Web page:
EPA Reverses Itself on Texas Contamination Case
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It’s been a terrible, horrible, no good, very bad few weeks for EPA. First, multiple federal courts--including the Supreme Court--have smacked down EPA for overreach and “magical thinking.” Then today, the agency reversed a fifteen-month-old order that blamed Fort Worth, Texas-based Range Resources for contaminating drinking water with methane as the result of hydraulic fracturing.
The Texas Railroad Commission, the state agency that regulates natural gas drilling, didn’t find Range Resources responsible for the contamination, but that didn’t stop EPA from jumping to conclusions.
EPA has a bad habit of jumping to conclusions about the “dangers” from hydraulic fracturing. In cases in Dimock, PA and Pavillion, WY, EPA had to step back from blaming hydraulic fracturing as the cause of water contamination.
Karen Harbert, President of the Institute for 21st Century Energy sharply criticized the agency:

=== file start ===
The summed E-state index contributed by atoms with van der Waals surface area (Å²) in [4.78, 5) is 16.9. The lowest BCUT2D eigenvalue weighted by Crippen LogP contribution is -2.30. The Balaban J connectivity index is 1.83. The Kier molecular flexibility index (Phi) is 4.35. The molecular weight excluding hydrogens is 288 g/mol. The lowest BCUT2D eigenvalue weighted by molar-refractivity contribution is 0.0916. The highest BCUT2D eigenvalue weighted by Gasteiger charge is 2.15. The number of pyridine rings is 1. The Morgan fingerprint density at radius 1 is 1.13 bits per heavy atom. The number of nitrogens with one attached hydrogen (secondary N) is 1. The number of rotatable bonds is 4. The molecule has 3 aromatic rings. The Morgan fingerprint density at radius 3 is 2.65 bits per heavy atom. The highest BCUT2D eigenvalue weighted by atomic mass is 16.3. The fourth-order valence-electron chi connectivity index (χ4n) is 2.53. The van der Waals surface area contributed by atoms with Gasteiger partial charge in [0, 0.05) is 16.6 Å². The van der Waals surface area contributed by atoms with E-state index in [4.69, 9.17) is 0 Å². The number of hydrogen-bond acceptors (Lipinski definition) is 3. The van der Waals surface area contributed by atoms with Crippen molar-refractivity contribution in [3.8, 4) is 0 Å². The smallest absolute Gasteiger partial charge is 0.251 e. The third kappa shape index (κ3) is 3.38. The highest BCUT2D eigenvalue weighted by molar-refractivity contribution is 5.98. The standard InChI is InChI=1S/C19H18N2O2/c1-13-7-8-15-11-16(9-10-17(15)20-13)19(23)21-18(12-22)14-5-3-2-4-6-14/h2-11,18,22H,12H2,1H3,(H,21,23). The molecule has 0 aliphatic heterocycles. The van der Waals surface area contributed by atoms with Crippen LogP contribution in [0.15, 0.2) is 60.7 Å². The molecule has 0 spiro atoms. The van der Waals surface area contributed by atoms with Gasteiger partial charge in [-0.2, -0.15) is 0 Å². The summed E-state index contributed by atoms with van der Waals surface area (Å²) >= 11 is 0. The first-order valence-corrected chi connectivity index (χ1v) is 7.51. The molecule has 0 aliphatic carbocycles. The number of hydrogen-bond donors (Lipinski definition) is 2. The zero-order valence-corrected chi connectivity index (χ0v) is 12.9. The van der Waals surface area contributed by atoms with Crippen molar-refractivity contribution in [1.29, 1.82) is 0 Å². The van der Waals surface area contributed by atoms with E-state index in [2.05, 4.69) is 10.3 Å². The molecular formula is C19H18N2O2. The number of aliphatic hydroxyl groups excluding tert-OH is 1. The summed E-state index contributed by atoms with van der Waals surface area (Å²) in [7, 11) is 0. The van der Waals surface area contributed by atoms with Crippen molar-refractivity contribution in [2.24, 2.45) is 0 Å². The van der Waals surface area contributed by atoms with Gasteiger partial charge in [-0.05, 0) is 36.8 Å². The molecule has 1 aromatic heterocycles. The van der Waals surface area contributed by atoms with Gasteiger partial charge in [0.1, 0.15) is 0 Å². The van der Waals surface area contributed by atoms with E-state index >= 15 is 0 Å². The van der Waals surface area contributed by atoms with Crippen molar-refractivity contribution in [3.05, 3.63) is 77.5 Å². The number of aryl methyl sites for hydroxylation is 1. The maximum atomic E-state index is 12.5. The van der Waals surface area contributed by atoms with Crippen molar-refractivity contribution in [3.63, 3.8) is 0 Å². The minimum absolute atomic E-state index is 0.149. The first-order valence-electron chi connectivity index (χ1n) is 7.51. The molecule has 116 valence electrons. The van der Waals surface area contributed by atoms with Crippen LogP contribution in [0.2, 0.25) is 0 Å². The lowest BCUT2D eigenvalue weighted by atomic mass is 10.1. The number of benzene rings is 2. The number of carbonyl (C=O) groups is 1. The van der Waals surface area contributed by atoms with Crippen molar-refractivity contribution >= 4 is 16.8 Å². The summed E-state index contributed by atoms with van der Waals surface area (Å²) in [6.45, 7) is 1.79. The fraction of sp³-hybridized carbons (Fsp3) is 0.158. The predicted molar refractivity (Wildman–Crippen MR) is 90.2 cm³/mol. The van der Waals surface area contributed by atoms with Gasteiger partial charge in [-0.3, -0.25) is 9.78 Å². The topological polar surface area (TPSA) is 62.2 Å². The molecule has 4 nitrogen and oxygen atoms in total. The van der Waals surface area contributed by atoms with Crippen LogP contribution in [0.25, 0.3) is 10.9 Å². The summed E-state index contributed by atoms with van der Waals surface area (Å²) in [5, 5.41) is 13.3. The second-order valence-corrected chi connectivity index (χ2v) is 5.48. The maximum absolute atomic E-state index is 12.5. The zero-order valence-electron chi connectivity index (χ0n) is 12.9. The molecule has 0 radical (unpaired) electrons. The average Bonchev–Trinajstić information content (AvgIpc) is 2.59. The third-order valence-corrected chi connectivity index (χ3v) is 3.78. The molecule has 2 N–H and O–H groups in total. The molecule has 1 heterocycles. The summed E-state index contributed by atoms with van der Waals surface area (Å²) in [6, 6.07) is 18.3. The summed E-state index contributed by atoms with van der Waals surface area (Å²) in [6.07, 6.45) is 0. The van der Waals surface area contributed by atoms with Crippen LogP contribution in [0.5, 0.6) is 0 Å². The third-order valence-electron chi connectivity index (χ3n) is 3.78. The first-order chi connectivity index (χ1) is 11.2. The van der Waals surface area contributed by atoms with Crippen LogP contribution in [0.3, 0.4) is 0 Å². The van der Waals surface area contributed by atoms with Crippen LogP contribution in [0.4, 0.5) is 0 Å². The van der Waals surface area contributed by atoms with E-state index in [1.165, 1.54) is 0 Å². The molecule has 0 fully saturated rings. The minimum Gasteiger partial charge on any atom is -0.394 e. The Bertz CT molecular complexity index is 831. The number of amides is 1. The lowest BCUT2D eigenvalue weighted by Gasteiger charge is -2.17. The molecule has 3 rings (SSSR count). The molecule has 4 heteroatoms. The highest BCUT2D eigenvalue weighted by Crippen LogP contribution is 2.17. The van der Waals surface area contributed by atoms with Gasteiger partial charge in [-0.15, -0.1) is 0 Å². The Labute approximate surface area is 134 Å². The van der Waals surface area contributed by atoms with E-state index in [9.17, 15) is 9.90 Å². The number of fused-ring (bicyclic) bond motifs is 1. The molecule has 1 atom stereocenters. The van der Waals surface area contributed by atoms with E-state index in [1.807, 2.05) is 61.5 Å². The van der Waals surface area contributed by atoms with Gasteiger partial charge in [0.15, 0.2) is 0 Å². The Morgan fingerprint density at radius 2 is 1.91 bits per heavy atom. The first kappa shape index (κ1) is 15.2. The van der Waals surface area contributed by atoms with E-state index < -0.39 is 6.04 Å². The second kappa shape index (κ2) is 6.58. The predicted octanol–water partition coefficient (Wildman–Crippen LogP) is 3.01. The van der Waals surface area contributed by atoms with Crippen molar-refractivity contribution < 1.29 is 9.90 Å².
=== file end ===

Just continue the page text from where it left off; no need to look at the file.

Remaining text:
Yet again, EPA has to retreat after an initial overreach. In the last two weeks, multiple federal courts--including the Supreme Court-- have sharply criticized EPA for overstepping its boundaries and inventing new authority. In this case, the EPA has withdrawn an order after it became clear that they had acted without fully comprehending the details and science behind the case. This represents at least the third case where EPA rushed to judgment against unconventional oil and natural gas development only to find the scientific facts didn't support its rhetoric. For decades, states and interstate compacts have regulated hydraulic fracturing and have far more experience with this issue. The last thing our nation needs is the EPA adding new layers of regulation, especially since its recent track record is so poor, as demonstrated yet again by today's action.